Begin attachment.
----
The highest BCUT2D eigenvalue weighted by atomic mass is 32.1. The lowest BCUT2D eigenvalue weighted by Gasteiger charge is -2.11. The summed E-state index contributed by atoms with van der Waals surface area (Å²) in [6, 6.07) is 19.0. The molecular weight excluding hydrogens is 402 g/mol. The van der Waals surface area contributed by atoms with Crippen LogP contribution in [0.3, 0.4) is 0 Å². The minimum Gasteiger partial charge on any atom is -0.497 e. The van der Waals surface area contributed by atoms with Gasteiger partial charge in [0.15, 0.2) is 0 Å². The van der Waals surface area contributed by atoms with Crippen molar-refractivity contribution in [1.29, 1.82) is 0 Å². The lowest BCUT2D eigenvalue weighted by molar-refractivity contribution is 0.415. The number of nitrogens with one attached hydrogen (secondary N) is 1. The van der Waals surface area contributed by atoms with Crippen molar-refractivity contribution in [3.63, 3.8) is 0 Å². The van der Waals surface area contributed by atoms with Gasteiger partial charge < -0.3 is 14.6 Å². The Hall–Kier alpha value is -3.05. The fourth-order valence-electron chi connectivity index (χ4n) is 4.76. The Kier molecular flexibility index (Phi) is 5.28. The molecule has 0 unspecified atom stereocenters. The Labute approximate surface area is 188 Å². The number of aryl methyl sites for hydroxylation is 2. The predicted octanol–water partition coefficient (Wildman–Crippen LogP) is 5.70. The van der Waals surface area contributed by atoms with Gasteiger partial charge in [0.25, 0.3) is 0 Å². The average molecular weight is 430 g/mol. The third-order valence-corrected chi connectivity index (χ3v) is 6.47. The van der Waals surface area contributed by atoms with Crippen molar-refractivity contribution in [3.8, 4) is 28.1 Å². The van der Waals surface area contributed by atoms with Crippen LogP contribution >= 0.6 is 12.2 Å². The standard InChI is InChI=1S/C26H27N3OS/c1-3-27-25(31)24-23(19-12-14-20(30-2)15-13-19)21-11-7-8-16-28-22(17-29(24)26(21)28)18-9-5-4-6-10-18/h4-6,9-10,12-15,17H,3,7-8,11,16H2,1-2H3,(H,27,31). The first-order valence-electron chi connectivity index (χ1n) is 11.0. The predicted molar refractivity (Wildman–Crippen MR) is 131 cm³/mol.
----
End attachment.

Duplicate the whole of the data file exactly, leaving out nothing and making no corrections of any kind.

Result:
The highest BCUT2D eigenvalue weighted by atomic mass is 32.1. The lowest BCUT2D eigenvalue weighted by Gasteiger charge is -2.11. The summed E-state index contributed by atoms with van der Waals surface area (Å²) in [6, 6.07) is 19.0. The molecular weight excluding hydrogens is 402 g/mol. The van der Waals surface area contributed by atoms with Crippen LogP contribution in [0.3, 0.4) is 0 Å². The minimum Gasteiger partial charge on any atom is -0.497 e. The van der Waals surface area contributed by atoms with Gasteiger partial charge in [0.15, 0.2) is 0 Å². The van der Waals surface area contributed by atoms with Crippen molar-refractivity contribution in [1.29, 1.82) is 0 Å². The lowest BCUT2D eigenvalue weighted by molar-refractivity contribution is 0.415. The number of nitrogens with one attached hydrogen (secondary N) is 1. The van der Waals surface area contributed by atoms with Crippen molar-refractivity contribution in [3.63, 3.8) is 0 Å². The van der Waals surface area contributed by atoms with Gasteiger partial charge < -0.3 is 14.6 Å². The Hall–Kier alpha value is -3.05. The fourth-order valence-electron chi connectivity index (χ4n) is 4.76. The Kier molecular flexibility index (Phi) is 5.28. The molecule has 0 unspecified atom stereocenters. The Labute approximate surface area is 188 Å². The number of aryl methyl sites for hydroxylation is 2. The predicted octanol–water partition coefficient (Wildman–Crippen LogP) is 5.70. The van der Waals surface area contributed by atoms with Gasteiger partial charge in [0.25, 0.3) is 0 Å². The average molecular weight is 430 g/mol. The third-order valence-corrected chi connectivity index (χ3v) is 6.47. The van der Waals surface area contributed by atoms with Crippen molar-refractivity contribution in [3.8, 4) is 28.1 Å². The van der Waals surface area contributed by atoms with Crippen LogP contribution >= 0.6 is 12.2 Å². The standard InChI is InChI=1S/C26H27N3OS/c1-3-27-25(31)24-23(19-12-14-20(30-2)15-13-19)21-11-7-8-16-28-22(17-29(24)26(21)28)18-9-5-4-6-10-18/h4-6,9-10,12-15,17H,3,7-8,11,16H2,1-2H3,(H,27,31). The first-order valence-electron chi connectivity index (χ1n) is 11.0. The predicted molar refractivity (Wildman–Crippen MR) is 131 cm³/mol.